PMDF contains a utility,
cnbuild, to compile the
configuration, option, mapping, conversion, alias, security, and system
wide filter configuration files into a single shareable image (on
OpenVMS) or a single image in shared memory (on UNIX) or a dynamic link
library (on Windows). The main reason for compiling configuration
information is simple: performance. 1 Another feature of
using a compiled configuration is that you can test configuration
changes more conveniently, since the configuration files themselves are
not "live" when a compiled configuration is in use.
Whenever a component of PMDF (e.g., a channel program) must read the configuration file it first checks to see if a compiled configuration exists. If it does, the image is merged into the running program (on OpenVMS) or attached to by the running program (on UNIX or Windows). 2 If the attempt to load the compiled configuration fails for any reason, PMDF falls back on the old method of reading the text files instead.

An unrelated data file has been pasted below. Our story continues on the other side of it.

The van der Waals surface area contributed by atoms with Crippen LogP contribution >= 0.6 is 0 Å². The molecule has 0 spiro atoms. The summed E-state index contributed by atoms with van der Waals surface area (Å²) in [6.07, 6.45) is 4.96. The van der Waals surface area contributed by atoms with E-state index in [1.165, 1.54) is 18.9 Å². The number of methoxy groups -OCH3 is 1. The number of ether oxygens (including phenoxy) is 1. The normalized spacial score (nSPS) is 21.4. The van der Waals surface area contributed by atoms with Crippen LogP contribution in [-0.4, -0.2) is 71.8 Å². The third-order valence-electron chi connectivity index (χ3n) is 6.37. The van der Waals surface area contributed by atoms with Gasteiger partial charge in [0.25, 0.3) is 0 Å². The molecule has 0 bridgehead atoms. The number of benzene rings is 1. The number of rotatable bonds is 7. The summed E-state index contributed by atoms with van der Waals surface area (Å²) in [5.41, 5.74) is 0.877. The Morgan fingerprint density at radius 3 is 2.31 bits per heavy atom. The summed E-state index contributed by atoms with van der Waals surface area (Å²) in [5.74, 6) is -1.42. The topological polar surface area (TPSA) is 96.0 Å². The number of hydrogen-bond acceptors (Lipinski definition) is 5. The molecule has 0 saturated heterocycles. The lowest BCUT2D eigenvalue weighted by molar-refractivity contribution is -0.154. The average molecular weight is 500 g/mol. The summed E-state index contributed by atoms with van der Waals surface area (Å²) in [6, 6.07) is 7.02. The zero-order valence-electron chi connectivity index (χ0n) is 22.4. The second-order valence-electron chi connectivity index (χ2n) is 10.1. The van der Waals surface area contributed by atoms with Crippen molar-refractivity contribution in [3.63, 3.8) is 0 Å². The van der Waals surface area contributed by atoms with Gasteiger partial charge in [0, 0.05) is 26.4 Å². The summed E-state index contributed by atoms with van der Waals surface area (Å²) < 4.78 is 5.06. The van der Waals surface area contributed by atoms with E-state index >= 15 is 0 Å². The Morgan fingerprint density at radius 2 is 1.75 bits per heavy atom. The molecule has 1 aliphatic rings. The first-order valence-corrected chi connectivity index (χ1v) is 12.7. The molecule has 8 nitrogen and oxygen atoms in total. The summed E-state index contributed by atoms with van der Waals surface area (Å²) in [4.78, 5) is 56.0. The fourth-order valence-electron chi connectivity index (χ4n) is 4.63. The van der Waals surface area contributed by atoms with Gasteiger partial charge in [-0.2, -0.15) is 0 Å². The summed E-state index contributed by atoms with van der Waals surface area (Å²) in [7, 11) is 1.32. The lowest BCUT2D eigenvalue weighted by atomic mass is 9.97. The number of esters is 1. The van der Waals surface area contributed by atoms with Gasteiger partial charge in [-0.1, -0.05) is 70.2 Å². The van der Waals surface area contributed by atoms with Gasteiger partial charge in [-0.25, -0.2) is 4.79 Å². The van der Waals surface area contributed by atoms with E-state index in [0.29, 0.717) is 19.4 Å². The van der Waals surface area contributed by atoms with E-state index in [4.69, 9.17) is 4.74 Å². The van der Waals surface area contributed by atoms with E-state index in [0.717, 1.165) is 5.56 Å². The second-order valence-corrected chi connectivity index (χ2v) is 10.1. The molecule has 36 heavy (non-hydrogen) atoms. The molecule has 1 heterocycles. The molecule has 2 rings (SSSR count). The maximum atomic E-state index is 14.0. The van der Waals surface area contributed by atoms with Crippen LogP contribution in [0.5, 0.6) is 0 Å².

The only penalty paid for compilation is the need to rebuild and, on OpenVMS systems, reinstall the image every time the configuration, option, mapping, conversion, alias, or security configuration files are edited.
On OpenVMS systems, the image file is referenced with the
PMDF_CONFIG_DATA logical. This logical translates to
PMDF_EXE:CONFIG_DATA.EXE; PMDF_EXE itself is a logical
which translates to
PMDF_ROOT:[xxx_EXE] depending upon the
architecture (VAX, Alpha, or IA64). The image file can be installed
with the standard OpenVMS INSTALL utility.
On UNIX systems, the name of the image file is specified with the
PMDF_CONFIG_DATA option in the PMDF tailor file. By default, this is
On Windows systems, the name of the image file is specified with the
PMDF_CONFIG_DATA PMDF Tailor Registry entry. Usually this is the file
As always when there is a change to the PMDF configuration, resident PMDF processes (such as the multithreaded SMTP server) should be restarted with the
1 A test on a µVAX II system showed that reading a fairly complex configuration and alias file took about 6 seconds of CPU time. By contrast, initialization of PMDF took about 1 second of CPU time when the data was precompiled as a shareable image.
2 There are two exceptions to this
rule. The first is the